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Solar sails have emerged as a revolutionary propulsion system for space travel. Due to increased interest in both theoretical and experimental research, the benefits of solar sailing have become clear and compelling.

 

Two leading experts in solar sail propulsion, Gregory Matloff and Les Johnson, have agreed to share their knowledge about this exciting topic with OrbitalHub readers.

 

 

Gregory Matloff teaches physics at the New York City College of Technology and consults for NASA’s Marshall Space Flight Center. Les Johnson is a physicist at NASA’s Marshall Space Flight Center, where he serves as the Deputy Manager of the Advanced Concepts Office.

 

DJ: From the whole range of space technology-related fields of research, why was it that solar sails attracted your attention?
Gregory Matloff: I was attracted to solar sailing because it is an example of space propulsion that requires no fuel. As such, it has the potential to achieve higher velocities at less cost.
Les Johnson: They are simple, elegant and very practical in that they do not require any fuel. We are extremely limited in our exploration of space because of our lack of efficient propulsion. Sails, which require no fuel, will enable some science and exploration missions that are currently impossible (using only chemical rockets).

 

 

DJ: In the Solar Sails book, you have presented the problems and limitations of chemical, nuclear, and ion rocket propulsion. Why do you think that, despite these limitations, the solar sail has not yet been adopted as a means of propulsion for interplanetary robotic missions?
G.M.: Solar sails have been slower to achieve operational readiness for a number of reasons. First, space agencies have developed vast rocket-based infrastructures. We simply have more experience with rockets. Second, rockets work on Earth as well as in space. We needed a lot of in-space experience before sail testing in space could begin. Third, space-mission planners are a conservative lot. They (correctly) will not risk their payloads to a sail until the technological readiness of solar sailing is sufficiently advanced.
L.J.: The reasons are simple. 1) Any mission conducted in space is expensive. When you are the owner of a multi-million dollar spacecraft, you tend to become very conservative and risk averse. Even though there are many benefits to be gained from using a solar sail, it is new and therefore risky. We’ve flown hundreds, if not thousands, of rocket engines and not a single solar sail. Would you risk your investment on a new (risky) propulsion system? 2) Anytime you use a new technology, the first flight will be more expensive. If you are paying for a space mission and your budget is limited, you must often choose between what is best (like a solar sail) and what is good enough (like the tried and true rocket engine). Tried and true seems to be the choice right now.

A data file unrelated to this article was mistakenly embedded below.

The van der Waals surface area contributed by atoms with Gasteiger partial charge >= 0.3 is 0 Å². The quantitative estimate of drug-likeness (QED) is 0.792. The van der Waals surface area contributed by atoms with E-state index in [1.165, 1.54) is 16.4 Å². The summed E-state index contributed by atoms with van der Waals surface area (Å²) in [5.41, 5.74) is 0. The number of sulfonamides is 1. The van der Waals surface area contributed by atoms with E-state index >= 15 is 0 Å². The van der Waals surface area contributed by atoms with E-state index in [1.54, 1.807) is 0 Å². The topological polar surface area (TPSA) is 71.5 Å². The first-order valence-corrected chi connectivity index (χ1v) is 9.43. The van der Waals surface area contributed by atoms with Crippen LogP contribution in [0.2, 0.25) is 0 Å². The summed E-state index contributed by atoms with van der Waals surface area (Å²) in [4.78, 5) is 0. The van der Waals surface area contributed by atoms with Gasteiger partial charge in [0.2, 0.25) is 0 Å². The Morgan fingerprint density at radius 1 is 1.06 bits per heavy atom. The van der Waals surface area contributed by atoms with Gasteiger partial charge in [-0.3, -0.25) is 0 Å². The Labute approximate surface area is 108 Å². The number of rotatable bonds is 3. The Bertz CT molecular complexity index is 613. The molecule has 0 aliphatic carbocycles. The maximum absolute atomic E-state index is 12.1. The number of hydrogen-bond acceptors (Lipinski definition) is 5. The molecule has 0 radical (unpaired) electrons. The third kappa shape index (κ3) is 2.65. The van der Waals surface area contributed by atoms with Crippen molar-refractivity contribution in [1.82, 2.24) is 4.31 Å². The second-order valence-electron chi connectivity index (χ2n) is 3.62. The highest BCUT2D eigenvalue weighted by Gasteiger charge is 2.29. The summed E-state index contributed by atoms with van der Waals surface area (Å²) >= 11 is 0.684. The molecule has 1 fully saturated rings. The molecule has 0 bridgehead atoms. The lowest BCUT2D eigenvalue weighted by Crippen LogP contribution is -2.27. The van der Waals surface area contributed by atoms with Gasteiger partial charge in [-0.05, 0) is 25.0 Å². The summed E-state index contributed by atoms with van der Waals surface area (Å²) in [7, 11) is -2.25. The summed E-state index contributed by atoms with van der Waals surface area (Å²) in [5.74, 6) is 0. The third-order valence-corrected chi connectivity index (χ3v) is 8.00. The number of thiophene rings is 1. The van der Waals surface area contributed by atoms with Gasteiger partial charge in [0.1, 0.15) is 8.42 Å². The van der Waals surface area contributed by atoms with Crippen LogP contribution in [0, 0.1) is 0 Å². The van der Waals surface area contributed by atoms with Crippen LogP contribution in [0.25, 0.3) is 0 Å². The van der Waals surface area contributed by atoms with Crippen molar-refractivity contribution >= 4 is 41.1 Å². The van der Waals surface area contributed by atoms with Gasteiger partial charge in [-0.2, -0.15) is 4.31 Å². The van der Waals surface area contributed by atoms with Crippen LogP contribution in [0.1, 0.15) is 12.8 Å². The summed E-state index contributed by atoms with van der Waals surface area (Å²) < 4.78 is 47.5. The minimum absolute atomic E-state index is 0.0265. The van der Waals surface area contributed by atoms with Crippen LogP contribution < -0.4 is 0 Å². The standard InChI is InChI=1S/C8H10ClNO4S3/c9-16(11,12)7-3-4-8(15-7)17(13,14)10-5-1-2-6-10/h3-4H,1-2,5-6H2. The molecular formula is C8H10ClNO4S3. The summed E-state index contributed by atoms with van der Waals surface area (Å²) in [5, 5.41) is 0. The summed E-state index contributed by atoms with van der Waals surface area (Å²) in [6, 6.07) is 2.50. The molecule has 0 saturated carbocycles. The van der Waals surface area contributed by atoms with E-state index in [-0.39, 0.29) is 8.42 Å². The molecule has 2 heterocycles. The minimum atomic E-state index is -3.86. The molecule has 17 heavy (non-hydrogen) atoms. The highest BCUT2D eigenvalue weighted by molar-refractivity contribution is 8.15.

Let me be clear. This may be penny wise but it is pound foolish. If solar sails become an “off the shelf” option like some rocket engines, then we will be going new places and learning things that we simply cannot otherwise accomplish with “tried and true” technologies.

 

DJ: How many solar sail designs have been considered to date, and which one do you think will prove to be the most successful in the future?
G.M.: There are six or seven different sail designs. These include rectangular (or square), spinning-disc, heliogyro, parachute, hollow-body, parabolic and hoop sails. All these and various other configurations may find application to different missions.
L.J.: There is no clear answer here. NASA and DLR selected the square, 3-axis stabilized approach. The Russians, with their Znamya, appear to prefer a spinning solar sail. Others prefer the heliogyro. All appear to be feasible.

 

 

DJ: How well suited is the solar sail for manned space missions?
G.M.: Unfurled near Earth, solar-sails are slow to accelerate but can reach high velocities. Current Earth-launched sail designs could be uprated and enlarged to carry freight to support manned interplanetary expeditions. Future thinner, heat-tolerant and radiation resistant solar sails manufactured in space could result in faster interplanetary transfers and even slow interstellar travel.
L.J.: Any solar sail that we can foresee building in the near term will be useful only for robotic missions. These sails will be big enough — some nearly half a mile on a side! To get the materials and sizes required for a human mission will require advances in materials technology that are difficult to imagine happening anytime soon. Though I am optimistic that they will eventually occur, we prefer the incremental approach. We should begin with using sails to propel robots and move toward a capability for humans.

 

DJ: How do you think space propulsion systems will evolve in the near future? To what extent will they include solar sails?
G.M.: Future solar-sail evolution requires advances in space infrastructure — notably in-space manufacturing, and materials science. More theoretical work on space environment effects and theories of devices such as the perforated solar sail is also required. Also, space-based solar-pumped lasers could be developed to allow sail acceleration farther from the Sun.
L.J.: I believe we won’t be giving up chemical rockets anytime soon. We will see more and more flights of solar electric propulsion after the (assumed) success of the DAWN mission, which is currently enroute to asteroids Ceres and Vesta. THEN we might see the use of solar sails begin.

 

 

Les Johnson and Gregory L. Matloff are two of the co-authors of the book Solar Sails: A Novel Approach To Interplanetary Travel. A good review of the book was written by Paul A. Gilster of Centauri Dreams. I invite everyone to read it.

 

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